Apidima Cave fossils provide earliest evidence of Homo sapiens in Eurasia
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Two fossilized human crania (Apidima 1 and Apidima 2) from Apidima Cave, southern Greece, were discovered in the late 1970s but have remained enigmatic owing to their incomplete nature, taphonomic distortion and lack of archaeological context and chronology. Here we virtually reconstruct both crania, provide detailed comparative descriptions and analyses, and date them using U-series radiometric methods. Apidima 2 dates to more than 170 thousand years ago and has a Neanderthal-like morphological pattern. By contrast, Apidima 1 dates to more than 210 thousand years ago and presents a mixture of modern human and primitive features. These results suggest that two late Middle Pleistocene human groups were present at this site—an early Homo sapiens population, followed by a Neanderthal population. Our findings support multiple dispersals of early modern humans out of Africa, and highlight the complex demographic processes that characterized Pleistocene human evolution and modern human presence in southeast Europe.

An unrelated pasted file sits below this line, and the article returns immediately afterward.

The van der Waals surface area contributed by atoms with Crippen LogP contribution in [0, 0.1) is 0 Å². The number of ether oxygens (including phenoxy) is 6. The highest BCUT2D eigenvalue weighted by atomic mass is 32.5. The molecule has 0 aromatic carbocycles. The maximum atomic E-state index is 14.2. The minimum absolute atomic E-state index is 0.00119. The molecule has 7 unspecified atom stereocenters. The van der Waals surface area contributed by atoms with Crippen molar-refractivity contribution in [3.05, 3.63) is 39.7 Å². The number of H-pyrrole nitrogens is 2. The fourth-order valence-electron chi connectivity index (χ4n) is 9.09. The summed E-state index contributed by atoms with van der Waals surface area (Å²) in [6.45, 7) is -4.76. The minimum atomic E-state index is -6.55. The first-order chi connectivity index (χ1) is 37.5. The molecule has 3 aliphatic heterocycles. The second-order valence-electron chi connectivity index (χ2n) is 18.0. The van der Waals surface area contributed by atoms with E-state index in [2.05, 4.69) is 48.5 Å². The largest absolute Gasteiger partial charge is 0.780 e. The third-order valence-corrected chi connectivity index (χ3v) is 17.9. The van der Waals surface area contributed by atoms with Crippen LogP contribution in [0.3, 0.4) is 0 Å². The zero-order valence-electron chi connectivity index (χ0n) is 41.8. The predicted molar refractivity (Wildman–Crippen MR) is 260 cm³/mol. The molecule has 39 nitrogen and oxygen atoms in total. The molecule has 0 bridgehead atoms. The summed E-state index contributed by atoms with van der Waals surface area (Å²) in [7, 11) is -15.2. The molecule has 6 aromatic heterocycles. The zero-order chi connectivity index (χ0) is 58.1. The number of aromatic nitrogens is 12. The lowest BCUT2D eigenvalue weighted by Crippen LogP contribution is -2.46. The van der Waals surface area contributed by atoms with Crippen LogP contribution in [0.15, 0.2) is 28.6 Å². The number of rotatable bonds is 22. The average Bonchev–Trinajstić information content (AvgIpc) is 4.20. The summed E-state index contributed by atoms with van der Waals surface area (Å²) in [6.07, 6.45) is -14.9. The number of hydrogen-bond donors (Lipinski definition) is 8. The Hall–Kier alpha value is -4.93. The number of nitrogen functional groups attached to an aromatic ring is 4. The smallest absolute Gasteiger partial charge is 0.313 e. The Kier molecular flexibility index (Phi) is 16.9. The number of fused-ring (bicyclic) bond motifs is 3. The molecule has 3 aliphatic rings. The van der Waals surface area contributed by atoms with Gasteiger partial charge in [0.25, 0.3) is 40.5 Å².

Harvatie, Katerina; Röding, Carolin; Bosman, Abel M.; Karakostis, Fotios A.; Grün, Rainer; Stringer, Chris; Karkanas, Pantagiotis; Thompson, Nicholas C.; Koutoulidis, Vassilis; Moulopoulos, Lia A.; Gorgoulis, Vassilis G.; and Koulouokussa, Mirsini, "Apidima Cave fossils provide earliest evidence of Homo sapiens in Eurasia" (2022). KIP Articles. 280.